Stuart v Goldberg Linde

JurisdictionEngland & Wales
JudgeLord Justice Lloyd
Judgment Date17 January 2008
Neutral Citation[2008] EWCA Civ 2
Docket NumberCase No: A2 2007/0512
CourtCourt of Appeal (Civil Division)
Date17 January 2008
Jeffrey Charles Stuart
Claimant Appellant
(1) Stephen Goldberg And Carl Linde
First Defendants Respondents
(2) Pavlos Nikos Vardinoyannis
Second Defendant

[2008] EWCA Civ 2

[2007] EWHC 878 (QB)


Sir Anthony Clarke, Mr Lord Justice Sedley and

Lord Justice Lloyd

Case No: A2 2007/0512







Royal Courts of Justice

Strand, London, WC2A 2LL

Gilead Cooper Q.C. (instructed by Stock Fraser Cukier) for the Appellant

Nicholas Elliott Q.C. and David Quest (instructed by Reynolds Porter Chamberlin LLP) for the Respondents

Hearing date: 15 October 2007

Lord Justice Lloyd

Mr Stuart, the Claimant, appeals against an order which prevents him from suing the Respondents, Goldberg Linde, solicitors, in respect of two causes of action, on the grounds that if he wanted to assert such claims against them he should have done so in other proceedings which he brought against them in 2000, and which came to trial, successfully from his point of view, in January 200I will call this the 2000 Action; the word “action” is not used by the Civil Procedure Rules, but I use it here to avoid confusion between “claim”, in the sense of proceedings brought by a claimant, and “claim”, in the sense of a cause of action asserted, or relief sought, in those proceedings. Master Fontaine held that for Mr Stuart to bring the second claim (which I will call the 2005 Action) was an abuse of the process of the court, of the kind discussed in Johnson v Gore Wood [2002] 2 AC 1 Burton J gave Mr Stuart permission to appeal to the High Court, and directed that the appeal come before a High Court Judge. Despite that direction, the appeal was listed before Judge Seymour Q.C., who heard and dismissed the appeal. On Mr Stuart's behalf Mr Cooper Q.C. contends that this decision is wrong, and that it was not an abuse of the process for him to start the 2005 Action, in particular because on one of the two causes of action now raised, Mr Stuart was not aware of all the relevant facts until after the trial of the 2000 Action in 2001.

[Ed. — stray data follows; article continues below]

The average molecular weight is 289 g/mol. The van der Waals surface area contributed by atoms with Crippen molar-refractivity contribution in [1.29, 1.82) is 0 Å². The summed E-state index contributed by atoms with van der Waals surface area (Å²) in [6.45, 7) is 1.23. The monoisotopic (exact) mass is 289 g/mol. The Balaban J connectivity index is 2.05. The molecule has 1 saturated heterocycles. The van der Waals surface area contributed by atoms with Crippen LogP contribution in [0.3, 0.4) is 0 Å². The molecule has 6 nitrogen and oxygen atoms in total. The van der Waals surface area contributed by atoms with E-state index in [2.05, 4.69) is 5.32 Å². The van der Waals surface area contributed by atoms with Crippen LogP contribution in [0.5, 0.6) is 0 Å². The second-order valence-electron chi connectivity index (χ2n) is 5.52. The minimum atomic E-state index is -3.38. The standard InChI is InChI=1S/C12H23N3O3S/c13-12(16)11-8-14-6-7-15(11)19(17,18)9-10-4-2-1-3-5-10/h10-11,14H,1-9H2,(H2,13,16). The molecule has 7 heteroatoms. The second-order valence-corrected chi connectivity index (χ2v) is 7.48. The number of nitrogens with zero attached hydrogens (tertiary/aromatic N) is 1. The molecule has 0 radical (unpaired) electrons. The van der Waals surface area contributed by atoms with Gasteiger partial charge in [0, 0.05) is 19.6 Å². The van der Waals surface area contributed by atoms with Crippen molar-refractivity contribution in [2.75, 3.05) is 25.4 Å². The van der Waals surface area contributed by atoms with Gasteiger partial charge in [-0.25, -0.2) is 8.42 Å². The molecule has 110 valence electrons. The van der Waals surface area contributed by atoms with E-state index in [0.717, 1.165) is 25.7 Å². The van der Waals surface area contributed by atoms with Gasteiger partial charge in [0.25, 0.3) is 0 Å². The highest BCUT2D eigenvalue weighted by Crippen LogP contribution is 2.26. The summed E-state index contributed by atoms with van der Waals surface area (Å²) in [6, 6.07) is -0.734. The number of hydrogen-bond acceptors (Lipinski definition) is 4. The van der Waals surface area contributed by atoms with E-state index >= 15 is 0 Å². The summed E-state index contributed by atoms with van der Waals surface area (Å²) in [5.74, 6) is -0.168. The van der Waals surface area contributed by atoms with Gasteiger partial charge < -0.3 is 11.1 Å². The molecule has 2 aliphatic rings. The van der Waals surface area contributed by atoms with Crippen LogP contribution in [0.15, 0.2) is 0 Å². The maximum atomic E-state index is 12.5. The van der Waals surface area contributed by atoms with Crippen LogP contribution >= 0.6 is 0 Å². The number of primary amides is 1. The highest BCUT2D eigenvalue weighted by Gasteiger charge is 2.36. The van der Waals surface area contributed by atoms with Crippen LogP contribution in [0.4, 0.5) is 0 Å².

The disputes arise from dealings between Mr Stuart, Mr Linde and a Mr Vardinoyannis in 1999. Mr Stuart and Mr Vardinoyannis made an agreement on 21 June 1999 with a view to Mr Stuart acting together with Mr Vardinoyannis (and not with others) in relation to possible commercial enterprises in Mongolia. It is not in dispute that Mr Vardinoyannis thought better of the agreement very shortly after entering into it, and did not proceed with it. Mr Stuart has a separate claim against him in these proceedings, which has not been struck out, but is not relevant to this appeal.


His claims against Mr Linde are two-fold. The first is that he induced Mr Vardinoyannis to break the contract, by untrue statements about Mr Stuart. Mr Stuart became aware of the statements which Mr Linde had made to Mr Vardinoyannis in October 2000, from a witness statement of Mr Linde in the 2000 Action. In respect of that claim, which I will call the Inducement Claim, Mr Stuart knew the facts before the trial of the 2000 Action.